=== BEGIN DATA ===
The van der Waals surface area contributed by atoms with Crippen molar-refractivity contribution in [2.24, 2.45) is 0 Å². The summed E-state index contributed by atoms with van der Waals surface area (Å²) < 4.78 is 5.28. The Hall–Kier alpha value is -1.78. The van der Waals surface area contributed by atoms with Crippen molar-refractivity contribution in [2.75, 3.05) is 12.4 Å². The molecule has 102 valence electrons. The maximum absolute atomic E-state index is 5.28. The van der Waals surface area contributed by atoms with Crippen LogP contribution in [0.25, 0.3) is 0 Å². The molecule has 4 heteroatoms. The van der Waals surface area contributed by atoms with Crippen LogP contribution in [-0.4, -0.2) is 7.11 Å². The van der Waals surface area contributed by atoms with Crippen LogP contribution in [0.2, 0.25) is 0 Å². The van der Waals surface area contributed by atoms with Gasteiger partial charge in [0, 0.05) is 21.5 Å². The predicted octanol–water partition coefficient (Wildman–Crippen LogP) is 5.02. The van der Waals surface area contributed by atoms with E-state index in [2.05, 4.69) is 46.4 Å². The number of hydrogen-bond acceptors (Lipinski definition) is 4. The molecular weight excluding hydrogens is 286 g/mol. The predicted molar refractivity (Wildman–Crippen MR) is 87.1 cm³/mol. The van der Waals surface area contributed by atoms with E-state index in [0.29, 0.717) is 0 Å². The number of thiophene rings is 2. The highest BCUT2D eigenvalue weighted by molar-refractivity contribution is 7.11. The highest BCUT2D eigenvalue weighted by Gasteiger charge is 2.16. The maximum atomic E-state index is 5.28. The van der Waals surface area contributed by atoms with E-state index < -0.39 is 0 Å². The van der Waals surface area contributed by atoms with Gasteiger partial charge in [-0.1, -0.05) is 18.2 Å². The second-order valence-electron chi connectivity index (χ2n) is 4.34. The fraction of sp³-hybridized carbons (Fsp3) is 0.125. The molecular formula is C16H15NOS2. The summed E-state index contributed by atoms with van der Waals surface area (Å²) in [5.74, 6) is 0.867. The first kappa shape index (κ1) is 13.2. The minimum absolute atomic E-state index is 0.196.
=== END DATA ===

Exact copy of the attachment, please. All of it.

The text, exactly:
The van der Waals surface area contributed by atoms with Crippen molar-refractivity contribution in [2.24, 2.45) is 0 Å². The summed E-state index contributed by atoms with van der Waals surface area (Å²) < 4.78 is 5.28. The Hall–Kier alpha value is -1.78. The van der Waals surface area contributed by atoms with Crippen molar-refractivity contribution in [2.75, 3.05) is 12.4 Å². The molecule has 102 valence electrons. The maximum absolute atomic E-state index is 5.28. The van der Waals surface area contributed by atoms with Crippen LogP contribution in [0.25, 0.3) is 0 Å². The molecule has 4 heteroatoms. The van der Waals surface area contributed by atoms with Crippen LogP contribution in [-0.4, -0.2) is 7.11 Å². The van der Waals surface area contributed by atoms with Crippen LogP contribution in [0.2, 0.25) is 0 Å². The van der Waals surface area contributed by atoms with Gasteiger partial charge in [0, 0.05) is 21.5 Å². The predicted octanol–water partition coefficient (Wildman–Crippen LogP) is 5.02. The van der Waals surface area contributed by atoms with E-state index in [2.05, 4.69) is 46.4 Å². The number of hydrogen-bond acceptors (Lipinski definition) is 4. The molecular weight excluding hydrogens is 286 g/mol. The predicted molar refractivity (Wildman–Crippen MR) is 87.1 cm³/mol. The van der Waals surface area contributed by atoms with E-state index in [0.29, 0.717) is 0 Å². The number of thiophene rings is 2. The highest BCUT2D eigenvalue weighted by molar-refractivity contribution is 7.11. The highest BCUT2D eigenvalue weighted by Gasteiger charge is 2.16. The maximum atomic E-state index is 5.28. The van der Waals surface area contributed by atoms with E-state index < -0.39 is 0 Å². The van der Waals surface area contributed by atoms with Gasteiger partial charge in [-0.1, -0.05) is 18.2 Å². The second-order valence-electron chi connectivity index (χ2n) is 4.34. The fraction of sp³-hybridized carbons (Fsp3) is 0.125. The molecular formula is C16H15NOS2. The summed E-state index contributed by atoms with van der Waals surface area (Å²) in [5.74, 6) is 0.867. The first kappa shape index (κ1) is 13.2. The minimum absolute atomic E-state index is 0.196.